A Personalized Learning Backlash
- By Dian Schaffhauser
Four-plus years after it was first published, a report on personalized instruction is getting renewed attention as schools in the northeast consider calling their experiments in the instructional model a failure. In his report, "Personalized Instruction: New Interest, Old Rhetoric, Limited Results, and the Need for a New Direction for Computer-Mediated Learning," Noel Enyedy, an associate professor at the University of California Los Angeles Graduate School of Education and Information Studies, suggested that there's "little evidence for the effectiveness" of personalized instruction delivered through technology. The primary reason: The term encompasses so many disparate systems, it's "nearly impossible to make reasonable claims one way or the other." Implementation in the classroom matters, as does how personalized learning is integrated into classroom "routines and structures" and how the computer itself is used in the instructional process.
A recent article by the National Education Policy Center referred to Enyedy's report, which it published, as it examined incidences in which personalized learning experienced what it called a "backlash."
In Brooklyn's Secondary School for Journalism, students walked out of school for an hour last November, to protest the use of Summit Learning, a web-based learning experience designed by Facebook engineers and funded by the Chan Zuckerberg Initiative. According to the New York Post, students said the programming forced them "to stare at computers for hours and 'teach ourselves.'" Shortly after, the New York City Department of Education said it would drop use of the Summit program in its grade 11 and 12 classes.
In 2017 several elementary and middle schools in Cheshire, CT adopted the Summit model, including issuance of Chromebooks to every participating student, but within months, according to reporting by the Intelligencer, the implementation "collapsed into a suburban disaster, playing out in school board meetings and, of course, on Facebook." In that district, a task force is still working on the Summit initiative.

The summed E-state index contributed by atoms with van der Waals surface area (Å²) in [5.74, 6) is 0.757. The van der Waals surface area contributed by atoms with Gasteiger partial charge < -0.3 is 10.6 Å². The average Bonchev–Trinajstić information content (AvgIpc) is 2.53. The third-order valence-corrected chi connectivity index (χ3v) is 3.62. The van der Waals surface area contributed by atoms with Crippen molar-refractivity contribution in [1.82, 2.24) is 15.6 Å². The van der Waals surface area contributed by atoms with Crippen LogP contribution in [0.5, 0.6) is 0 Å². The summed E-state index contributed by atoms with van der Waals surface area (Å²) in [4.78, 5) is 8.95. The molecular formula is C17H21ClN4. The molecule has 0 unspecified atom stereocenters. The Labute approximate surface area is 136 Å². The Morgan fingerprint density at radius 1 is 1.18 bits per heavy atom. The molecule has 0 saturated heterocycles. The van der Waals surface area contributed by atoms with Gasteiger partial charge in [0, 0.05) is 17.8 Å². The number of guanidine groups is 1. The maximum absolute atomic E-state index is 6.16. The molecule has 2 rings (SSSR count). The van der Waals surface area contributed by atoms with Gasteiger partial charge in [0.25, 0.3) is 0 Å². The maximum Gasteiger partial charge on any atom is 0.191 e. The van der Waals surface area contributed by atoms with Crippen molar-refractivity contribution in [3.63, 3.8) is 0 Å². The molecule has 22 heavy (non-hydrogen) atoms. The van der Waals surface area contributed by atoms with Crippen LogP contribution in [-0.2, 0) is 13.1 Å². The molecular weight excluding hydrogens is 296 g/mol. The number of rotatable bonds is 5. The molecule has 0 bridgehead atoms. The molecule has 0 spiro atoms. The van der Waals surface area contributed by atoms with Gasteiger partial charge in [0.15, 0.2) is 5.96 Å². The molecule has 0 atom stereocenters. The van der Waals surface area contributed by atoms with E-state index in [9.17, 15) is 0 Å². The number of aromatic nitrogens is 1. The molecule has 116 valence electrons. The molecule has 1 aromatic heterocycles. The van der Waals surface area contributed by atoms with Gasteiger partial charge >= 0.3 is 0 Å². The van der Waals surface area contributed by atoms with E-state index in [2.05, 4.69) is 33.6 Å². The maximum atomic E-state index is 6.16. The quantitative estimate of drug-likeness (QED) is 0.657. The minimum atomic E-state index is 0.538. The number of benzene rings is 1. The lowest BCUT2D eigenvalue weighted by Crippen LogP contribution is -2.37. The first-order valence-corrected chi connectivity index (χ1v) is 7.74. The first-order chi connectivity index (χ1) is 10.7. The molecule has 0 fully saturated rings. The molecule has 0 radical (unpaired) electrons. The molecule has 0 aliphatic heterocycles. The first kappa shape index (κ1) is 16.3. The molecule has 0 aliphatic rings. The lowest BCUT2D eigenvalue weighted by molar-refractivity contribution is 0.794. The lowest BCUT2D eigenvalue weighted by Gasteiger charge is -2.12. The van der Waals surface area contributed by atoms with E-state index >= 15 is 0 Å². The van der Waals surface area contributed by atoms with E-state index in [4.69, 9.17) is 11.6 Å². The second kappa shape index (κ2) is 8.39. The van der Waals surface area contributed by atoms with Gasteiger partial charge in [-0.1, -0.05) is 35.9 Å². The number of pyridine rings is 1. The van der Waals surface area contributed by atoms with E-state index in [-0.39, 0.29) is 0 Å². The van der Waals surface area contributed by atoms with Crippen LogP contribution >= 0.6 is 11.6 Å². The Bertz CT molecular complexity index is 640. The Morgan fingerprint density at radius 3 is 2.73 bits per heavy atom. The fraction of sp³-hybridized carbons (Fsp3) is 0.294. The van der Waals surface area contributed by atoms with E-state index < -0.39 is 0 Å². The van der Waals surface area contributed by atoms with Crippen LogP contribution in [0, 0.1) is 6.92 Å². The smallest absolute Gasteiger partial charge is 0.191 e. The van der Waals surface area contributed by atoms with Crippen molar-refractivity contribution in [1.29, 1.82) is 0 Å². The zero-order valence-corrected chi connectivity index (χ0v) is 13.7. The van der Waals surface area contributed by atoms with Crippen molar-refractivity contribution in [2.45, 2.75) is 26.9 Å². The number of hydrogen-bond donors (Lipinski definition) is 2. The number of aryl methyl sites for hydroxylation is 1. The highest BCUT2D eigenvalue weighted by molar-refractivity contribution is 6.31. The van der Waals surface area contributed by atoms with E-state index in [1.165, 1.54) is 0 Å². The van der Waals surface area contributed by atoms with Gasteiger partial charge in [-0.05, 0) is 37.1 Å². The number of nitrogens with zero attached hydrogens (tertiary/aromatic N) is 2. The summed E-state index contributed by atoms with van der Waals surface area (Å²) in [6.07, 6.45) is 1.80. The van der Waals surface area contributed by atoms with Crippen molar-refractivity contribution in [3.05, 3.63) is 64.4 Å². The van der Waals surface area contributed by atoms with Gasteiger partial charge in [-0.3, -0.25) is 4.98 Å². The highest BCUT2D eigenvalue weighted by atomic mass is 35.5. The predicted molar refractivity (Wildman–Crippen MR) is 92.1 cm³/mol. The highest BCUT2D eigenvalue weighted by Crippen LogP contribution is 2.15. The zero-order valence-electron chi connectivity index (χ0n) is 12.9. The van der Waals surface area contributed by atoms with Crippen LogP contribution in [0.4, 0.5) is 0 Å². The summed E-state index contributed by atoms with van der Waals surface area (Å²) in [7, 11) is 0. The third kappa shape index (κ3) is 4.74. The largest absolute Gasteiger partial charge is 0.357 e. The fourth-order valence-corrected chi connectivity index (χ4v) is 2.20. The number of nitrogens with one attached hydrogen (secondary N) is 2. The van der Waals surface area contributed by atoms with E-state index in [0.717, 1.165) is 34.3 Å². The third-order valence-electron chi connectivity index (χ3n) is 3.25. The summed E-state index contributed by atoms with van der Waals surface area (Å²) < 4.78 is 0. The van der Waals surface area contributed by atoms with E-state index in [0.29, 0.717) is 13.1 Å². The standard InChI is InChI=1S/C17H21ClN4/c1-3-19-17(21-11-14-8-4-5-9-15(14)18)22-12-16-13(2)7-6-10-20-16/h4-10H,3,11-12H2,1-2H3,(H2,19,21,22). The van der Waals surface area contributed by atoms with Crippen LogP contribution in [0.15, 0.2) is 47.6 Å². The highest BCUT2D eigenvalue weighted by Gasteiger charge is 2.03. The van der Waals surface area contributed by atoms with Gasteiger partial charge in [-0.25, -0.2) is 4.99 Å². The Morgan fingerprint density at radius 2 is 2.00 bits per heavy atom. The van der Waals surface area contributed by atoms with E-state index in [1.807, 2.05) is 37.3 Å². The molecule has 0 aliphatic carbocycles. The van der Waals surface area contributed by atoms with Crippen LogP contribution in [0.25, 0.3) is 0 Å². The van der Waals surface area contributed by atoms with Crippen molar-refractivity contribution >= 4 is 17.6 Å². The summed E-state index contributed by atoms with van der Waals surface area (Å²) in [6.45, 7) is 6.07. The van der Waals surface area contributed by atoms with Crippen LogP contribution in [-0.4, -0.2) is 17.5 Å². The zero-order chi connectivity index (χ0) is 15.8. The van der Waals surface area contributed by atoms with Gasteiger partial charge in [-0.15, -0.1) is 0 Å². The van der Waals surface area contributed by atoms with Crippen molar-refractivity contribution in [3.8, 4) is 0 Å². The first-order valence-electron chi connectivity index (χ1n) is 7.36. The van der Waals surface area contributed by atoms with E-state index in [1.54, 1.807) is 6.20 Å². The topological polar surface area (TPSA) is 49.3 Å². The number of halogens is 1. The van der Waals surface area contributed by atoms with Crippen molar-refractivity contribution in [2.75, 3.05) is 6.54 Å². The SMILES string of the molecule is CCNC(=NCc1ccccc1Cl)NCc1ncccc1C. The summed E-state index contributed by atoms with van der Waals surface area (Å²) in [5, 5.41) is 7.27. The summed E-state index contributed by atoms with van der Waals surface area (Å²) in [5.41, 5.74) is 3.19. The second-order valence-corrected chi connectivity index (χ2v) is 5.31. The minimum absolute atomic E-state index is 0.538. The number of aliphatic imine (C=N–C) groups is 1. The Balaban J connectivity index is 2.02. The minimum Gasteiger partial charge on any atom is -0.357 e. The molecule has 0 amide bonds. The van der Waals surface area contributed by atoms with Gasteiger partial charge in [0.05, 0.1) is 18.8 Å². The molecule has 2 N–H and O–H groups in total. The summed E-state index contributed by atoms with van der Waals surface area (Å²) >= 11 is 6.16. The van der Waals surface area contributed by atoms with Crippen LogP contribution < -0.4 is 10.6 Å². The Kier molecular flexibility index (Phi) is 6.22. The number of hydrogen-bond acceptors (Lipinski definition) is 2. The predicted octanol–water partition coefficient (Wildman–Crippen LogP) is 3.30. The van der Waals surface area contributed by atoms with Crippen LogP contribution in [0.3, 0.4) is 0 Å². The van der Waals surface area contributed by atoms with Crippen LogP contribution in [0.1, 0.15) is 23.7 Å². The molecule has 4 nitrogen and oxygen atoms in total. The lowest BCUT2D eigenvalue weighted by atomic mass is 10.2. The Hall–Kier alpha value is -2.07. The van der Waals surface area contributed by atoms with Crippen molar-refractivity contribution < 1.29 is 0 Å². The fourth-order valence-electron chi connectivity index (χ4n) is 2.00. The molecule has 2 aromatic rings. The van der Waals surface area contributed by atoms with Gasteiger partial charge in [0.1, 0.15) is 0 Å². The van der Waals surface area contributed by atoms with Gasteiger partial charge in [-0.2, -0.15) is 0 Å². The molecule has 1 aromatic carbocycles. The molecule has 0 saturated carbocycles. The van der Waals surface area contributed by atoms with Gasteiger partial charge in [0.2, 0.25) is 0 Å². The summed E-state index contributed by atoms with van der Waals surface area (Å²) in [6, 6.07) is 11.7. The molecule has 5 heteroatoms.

Among the problems with Summit, according to the NEPC story, is that students spend too little time with their teachers and too much time staring at screens; there are concerns about how the data generated by the system is being used; software has had glitches, kicking students off for days at a time; and lessons are too easy "to game and trick."
According to Summit, the program is in use in more than 380 schools, reaching 72,000 students. The organization expects to launch a new nonprofit to "lead and operate" the Summit Learning Program to continue "expanding" its impact, particularly in middle schools, kicking off in time for the 2019-2020 school year.
Enyedy offered seven recommendations in his report:
- For policymakers to be "wary of advocacy" that pushes computerized instruction beyond where the research has shown its efficacy;
- For decision-makers and researchers to be specific about the "features of technologies in use," beyond simply using the term "personalized instruction" to describe it;
- For researchers to develop studies that focus on personalized learning in K-12, not college-level use;
- To make sure that the technology-based curriculum being adopted adheres to learning standards;
- For policymakers to promote greater partnering among developers, researchers and educators to identify which systems are most effective;
- For administrators to follow up their technology investments with ample professional development and training on the use of data for teachers; and
- For all stakeholders to stop assuming that personalized instruction "is the only model for computers in the classroom" and to be open to considering other models that use technology as well for learning.
The NEPC article is openly available on the organization's website.
The report by Enyedy is also available on the NEPC website.